"Whoever fraudulently or knowingly imports or brings any narcotic drug into the United States or any territory under its control or jurisdiction, contary to law, or receives, conceals, buys, sells, or in any manner facilitates the transportation, concealment, or sale of any such narcotic drug after being imported or brought in, knowing the same to have been imported or brought into the United States contrary to law, or conspires to commit any of such acts in violation of the laws of the United States, shall be imprisoned not less than five or more than twenty years and, in addition, may be fined not more than $20,000. For a second or subsequent offense (as determined under section 7237(c) of the Internal Revenue Code of 1954), the offender shall be imprisoned not less than ten or more than forty years and, in addition, may be fined not more than $20,000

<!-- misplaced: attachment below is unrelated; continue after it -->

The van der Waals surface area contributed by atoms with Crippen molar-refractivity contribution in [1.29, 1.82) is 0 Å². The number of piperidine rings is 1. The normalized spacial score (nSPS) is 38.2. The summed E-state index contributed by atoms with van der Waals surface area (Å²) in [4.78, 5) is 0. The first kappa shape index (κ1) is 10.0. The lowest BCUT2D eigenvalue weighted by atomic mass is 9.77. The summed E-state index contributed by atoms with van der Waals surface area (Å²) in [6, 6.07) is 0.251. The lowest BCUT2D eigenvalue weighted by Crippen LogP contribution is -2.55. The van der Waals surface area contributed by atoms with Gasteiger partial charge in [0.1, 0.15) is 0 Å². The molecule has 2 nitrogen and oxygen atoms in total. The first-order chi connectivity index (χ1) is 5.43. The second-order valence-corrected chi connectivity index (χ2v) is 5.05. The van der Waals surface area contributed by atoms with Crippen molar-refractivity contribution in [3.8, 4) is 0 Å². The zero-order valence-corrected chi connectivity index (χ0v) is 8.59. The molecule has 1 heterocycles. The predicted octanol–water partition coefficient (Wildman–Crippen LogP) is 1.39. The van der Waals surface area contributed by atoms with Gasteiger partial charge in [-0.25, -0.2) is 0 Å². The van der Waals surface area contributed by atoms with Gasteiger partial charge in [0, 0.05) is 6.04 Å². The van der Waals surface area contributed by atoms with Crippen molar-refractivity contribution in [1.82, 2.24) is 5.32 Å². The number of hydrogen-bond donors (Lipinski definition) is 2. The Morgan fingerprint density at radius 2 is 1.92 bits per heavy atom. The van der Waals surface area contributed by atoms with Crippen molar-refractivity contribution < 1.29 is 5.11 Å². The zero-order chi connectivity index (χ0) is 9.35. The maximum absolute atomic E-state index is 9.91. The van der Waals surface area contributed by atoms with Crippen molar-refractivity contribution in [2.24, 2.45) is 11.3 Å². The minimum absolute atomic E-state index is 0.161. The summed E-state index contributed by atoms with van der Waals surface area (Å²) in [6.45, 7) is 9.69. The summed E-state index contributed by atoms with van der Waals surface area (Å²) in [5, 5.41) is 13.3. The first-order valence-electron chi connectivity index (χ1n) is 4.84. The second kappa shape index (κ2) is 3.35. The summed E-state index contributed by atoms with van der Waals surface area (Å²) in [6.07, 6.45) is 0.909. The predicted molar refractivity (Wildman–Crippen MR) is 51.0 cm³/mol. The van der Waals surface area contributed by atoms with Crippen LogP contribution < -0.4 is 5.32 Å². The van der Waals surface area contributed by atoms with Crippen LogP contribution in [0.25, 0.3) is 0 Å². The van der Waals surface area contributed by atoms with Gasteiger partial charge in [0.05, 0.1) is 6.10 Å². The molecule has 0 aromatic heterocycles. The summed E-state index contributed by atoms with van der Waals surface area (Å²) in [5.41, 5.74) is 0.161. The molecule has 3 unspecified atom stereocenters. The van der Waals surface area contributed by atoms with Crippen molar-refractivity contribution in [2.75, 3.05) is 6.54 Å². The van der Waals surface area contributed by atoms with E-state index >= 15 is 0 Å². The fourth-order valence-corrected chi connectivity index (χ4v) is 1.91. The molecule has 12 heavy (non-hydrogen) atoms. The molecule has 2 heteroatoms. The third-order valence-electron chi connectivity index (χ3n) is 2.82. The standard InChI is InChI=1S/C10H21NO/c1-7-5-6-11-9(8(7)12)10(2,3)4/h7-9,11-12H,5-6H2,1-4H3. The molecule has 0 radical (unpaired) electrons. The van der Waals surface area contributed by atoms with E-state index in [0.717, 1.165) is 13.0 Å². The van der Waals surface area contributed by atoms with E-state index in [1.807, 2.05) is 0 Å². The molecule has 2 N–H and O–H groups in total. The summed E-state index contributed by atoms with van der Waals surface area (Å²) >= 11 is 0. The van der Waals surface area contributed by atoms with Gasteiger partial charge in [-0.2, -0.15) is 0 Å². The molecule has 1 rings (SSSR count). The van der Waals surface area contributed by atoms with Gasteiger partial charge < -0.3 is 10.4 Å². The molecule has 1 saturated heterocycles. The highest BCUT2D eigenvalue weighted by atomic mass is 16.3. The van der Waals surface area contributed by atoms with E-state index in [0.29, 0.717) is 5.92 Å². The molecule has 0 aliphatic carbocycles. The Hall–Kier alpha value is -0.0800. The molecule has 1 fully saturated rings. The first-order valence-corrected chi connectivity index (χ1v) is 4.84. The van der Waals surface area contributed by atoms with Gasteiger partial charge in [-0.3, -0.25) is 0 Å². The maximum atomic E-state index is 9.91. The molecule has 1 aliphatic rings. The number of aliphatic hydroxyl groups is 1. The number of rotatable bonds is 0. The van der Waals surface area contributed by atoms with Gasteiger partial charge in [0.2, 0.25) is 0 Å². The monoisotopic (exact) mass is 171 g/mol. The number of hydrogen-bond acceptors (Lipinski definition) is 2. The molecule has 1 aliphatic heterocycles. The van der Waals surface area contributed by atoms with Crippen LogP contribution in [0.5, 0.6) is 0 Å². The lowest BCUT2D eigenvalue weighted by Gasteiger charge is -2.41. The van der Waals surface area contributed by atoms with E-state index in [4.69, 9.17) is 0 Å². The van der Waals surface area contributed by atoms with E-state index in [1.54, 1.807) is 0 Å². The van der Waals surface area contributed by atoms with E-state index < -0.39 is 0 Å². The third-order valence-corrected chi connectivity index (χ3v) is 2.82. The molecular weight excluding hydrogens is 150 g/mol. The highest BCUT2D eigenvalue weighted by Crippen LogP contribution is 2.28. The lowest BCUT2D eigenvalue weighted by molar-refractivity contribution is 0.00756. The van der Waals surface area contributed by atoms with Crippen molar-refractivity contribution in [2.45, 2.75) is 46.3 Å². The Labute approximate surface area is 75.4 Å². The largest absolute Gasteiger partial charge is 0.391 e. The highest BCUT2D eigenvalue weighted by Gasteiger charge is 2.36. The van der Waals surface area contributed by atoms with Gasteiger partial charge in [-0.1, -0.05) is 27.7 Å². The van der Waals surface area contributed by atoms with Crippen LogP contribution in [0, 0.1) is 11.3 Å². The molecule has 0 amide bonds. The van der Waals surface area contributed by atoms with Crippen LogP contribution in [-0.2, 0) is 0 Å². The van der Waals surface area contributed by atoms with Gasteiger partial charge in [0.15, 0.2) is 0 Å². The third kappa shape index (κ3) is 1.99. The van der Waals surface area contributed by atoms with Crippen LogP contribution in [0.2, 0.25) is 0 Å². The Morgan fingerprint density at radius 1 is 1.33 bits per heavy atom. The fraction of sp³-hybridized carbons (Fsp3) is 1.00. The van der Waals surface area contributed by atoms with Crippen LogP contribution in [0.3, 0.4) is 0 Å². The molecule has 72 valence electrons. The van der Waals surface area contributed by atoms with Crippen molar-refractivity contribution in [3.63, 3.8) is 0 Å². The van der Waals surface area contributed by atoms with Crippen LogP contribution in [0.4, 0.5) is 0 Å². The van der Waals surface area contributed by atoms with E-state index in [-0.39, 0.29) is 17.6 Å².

"Whenever on trial for a violation of this section the defendant is shown to have or to have had possession of the narcotic drug, such possession shall be deemed sufficient evidence to authorize conviction unless the defendant explains the possession to the satisfaction of the jury."